Grad School advice

I've been lurking on these forums for a couple years now, and you guys have really pushed my interest in programming languages. I recently graduated college with a bachelor's in computer science, minoring in math. Now I'm taking a year off before I go to grad school, hopefully to get my Ph.D. I would like to pursue areas of overlap between abstract math and computer science in general, and programming language theory in particular. For example, I would like to study category theory as it applies to functional languages, and how to formalize methods of abstraction. I would also like to study type systems, and perhaps their connections to formal logic systems and theorem proving.

This being a fairly specific area of study, I've had trouble doing research on grad schools. I know a lot of you are in academia, and I would really like to get some advice on what schools have good programs and good faculty. Thanks in advance for any help you can give.

Patrick Schultz

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Some quick advice

Take a look at the POPL or (particularly) ICFP proceedings from the last few years to find where people are doing work you are interested in. You could also look at CTCS (Category Theory in Computer Science). I'd provide links but you will have to do your own research (read: I'm too lazy).

Try to find a places with several possible advisors---you don't know how your interests will change by the time you start the dissertation, or how your personality will mesh with any particular faculty member. You are also somewhat immune to the departure of a single faculty member (which sometimes happens).


Full disclosure: Indiana University is my alma mater.

Having said that, with Douglas Hofstadter in Cognitive Science, Raymond Smullyan in Philosophy, and Dan Friedman in Computer Science, to name just a few, IU is one heck of a school for the serious geek.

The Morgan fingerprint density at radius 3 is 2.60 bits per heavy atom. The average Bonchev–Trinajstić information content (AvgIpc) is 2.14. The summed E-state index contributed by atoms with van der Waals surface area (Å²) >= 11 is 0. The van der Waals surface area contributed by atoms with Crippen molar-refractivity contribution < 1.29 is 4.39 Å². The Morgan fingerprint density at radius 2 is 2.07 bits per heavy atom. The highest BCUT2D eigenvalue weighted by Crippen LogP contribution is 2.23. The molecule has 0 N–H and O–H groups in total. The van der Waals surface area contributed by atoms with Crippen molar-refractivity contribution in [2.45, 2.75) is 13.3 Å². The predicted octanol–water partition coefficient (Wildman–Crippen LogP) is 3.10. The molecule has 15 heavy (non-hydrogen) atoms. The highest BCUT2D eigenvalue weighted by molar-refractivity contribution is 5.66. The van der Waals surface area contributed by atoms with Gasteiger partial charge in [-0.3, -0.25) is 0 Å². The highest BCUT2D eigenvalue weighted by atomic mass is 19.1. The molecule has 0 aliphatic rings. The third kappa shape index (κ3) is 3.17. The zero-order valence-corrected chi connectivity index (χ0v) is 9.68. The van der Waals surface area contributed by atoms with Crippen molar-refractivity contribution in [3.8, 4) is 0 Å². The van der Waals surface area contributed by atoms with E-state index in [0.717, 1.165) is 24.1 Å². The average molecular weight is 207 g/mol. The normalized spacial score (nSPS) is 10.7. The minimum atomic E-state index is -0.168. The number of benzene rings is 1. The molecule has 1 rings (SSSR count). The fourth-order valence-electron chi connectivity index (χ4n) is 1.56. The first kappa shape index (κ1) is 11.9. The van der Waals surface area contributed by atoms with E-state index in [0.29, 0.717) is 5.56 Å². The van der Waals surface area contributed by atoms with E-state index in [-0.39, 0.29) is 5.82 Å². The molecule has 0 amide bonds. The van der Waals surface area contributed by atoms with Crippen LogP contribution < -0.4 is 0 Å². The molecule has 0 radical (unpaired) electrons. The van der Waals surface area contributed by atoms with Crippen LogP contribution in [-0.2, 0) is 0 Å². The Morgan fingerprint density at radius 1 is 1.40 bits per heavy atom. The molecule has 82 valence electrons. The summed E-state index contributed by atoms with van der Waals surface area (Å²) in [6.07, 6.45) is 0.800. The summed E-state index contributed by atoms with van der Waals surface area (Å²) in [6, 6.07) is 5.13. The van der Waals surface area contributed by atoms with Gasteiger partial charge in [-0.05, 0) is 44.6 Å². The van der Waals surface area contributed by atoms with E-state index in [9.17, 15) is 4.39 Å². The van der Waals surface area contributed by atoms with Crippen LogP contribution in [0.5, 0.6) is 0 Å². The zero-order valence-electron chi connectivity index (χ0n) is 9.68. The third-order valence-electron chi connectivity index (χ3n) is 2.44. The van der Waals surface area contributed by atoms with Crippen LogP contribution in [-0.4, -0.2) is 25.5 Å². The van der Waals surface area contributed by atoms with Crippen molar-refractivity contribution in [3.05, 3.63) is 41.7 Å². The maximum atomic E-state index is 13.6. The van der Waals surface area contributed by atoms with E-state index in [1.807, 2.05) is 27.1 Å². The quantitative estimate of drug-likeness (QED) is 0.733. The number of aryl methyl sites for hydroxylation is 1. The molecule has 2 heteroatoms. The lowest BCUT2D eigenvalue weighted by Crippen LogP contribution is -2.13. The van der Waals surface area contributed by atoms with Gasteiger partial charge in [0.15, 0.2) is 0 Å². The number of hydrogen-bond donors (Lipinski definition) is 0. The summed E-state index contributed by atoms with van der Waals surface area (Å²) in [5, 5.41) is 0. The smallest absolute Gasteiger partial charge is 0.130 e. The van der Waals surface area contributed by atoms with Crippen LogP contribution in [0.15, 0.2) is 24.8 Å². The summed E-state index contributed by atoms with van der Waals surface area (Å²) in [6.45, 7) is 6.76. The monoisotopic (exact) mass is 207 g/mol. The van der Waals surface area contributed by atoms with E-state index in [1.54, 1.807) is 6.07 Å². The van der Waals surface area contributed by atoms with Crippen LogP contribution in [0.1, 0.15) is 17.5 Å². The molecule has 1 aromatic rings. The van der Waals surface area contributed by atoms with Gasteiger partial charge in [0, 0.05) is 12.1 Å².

A lot depends on personalities and other things that people don't want to discuss in public forums. I suggest following Kevin's advice to narrow the field to a couple of schools. Once you do that, you might try to contact by email LtU members that are acquainted with these schools to get more details.

Any reader who is willing to provide private advice will likely get in touch with you, if you provide an email address.


Thank you all who replied. I will have to start reading those journals. If anybody would be willing to talk to me privately about specific schools as Ehud mentioned, my email is "patrickschultz AT usa DOT net".

Links, links, links

Here are some links to advice on being/becoming a grad student. Hope some of them are useful for you.

More links

Ah yes, that reminds me. Marie Des Jardins' How to Be a Good Graduate Student is a classic and a must-read. (There is also a printable copy on the net somewhere...)

And check out Grad Student Resources on the Web, and the "Similar Sites" there.


you might chat on irc with people. the haskell group had quite a few people doing research in various places, or about to start, when i last visited, and i'm sure they'd be happy to swap anecdotes/advice etc.